Houda Ezra Nonoo is a pillar of Bahrain society. Her first language is Arabic and she was appointed by the King to sit in the parliament's upper house. It is only her middle name that gives away the fact she is a proud member of one of the Middle East's most surprising minorities.
Ms Nonoo belongs to Bahrain's tiny Jewish community, which, uniquely in the Gulf States, has managed to survive the massive upheavals that confronted Jews in Arab countries in the second half of the 20th century.
Her family moved from Iraq to Bahrain – they were on their way to India but decided to stay – in the 1880s and her grandfather Abraham, who was a child when he arrived, went on to build a flourishing foreign exchange business that she and her husband still run today.
As Ms Nonoo points out, the now tiny Jewish community was much larger until the Arab-Jewish war of 1948 and the establishment of the state of Israel, somewhere between 800 and 2,000. But while there were riots and the synagogue was attacked, she says: "I don't think it was Bahrainis who were responsible. It was people from abroad. Many Bahrainis looked after Jews in their houses."
Her view is supported by Sir Charles Belgrave, formerly a political adviser to the government of Bahrain – then a British protectorate – who recalled in a memoir: "The leading Arabs were very shocked ... most of them, when possible, had given shelter and protection to their Jewish neighbours... [the riots] had one surprising effect; it put an end to any active aggression by the Bahrain Arabs against the Bahrain Jews."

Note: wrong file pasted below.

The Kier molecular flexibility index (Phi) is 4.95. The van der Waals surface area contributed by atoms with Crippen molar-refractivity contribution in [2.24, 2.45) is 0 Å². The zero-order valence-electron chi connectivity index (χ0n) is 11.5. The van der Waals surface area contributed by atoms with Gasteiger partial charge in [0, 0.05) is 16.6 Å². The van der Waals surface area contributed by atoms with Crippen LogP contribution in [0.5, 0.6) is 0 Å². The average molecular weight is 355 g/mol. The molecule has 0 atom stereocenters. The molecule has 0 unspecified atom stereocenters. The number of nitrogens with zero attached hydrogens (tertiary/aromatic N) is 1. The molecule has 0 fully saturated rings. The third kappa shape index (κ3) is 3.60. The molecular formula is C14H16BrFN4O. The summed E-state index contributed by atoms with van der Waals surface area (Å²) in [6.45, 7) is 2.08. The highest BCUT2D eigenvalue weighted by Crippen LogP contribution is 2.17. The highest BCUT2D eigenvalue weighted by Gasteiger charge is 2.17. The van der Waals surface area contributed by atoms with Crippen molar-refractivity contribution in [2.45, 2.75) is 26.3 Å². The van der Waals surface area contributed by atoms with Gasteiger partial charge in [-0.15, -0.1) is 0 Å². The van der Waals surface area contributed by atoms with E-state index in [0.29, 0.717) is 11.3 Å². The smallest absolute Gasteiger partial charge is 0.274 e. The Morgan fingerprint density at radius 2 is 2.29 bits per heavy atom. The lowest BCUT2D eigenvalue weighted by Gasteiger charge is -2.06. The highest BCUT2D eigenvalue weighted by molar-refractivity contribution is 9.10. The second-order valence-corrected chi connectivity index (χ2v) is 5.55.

There is a paradox: on the one hand, Ms Nonoo cannot telephone, let alone visit those of her family who left for Israel after the 1948 war. On the other, ministers and members of the royal family here have often publicly welcomed the continued presence of Bahraini Jews.
Almost from the first, the Jewish community, now only about 40 strong, has nevertheless been relatively low profile – so much so that the Jewish mother of one boy at the school in Manama attended by Ms Nonoo's son was astonished to find out – when Ms Nonoo casually told his classmate – that his family was Jewish. "She didn't realise until then that there is no problem and that it is OK to say you are Jewish."
Since 1948, the synagogue has not been used – even though at one point the Crown Prince offered to build a new one on the same site – and there is no rabbi.
But Ms Nonoo says. "We keep Rosh Hashana [New Year] and Pesach [Passover] and the other holidays in our homes. When my son hadhis Bar Mitzvah, I flew a rabbi over from London for it."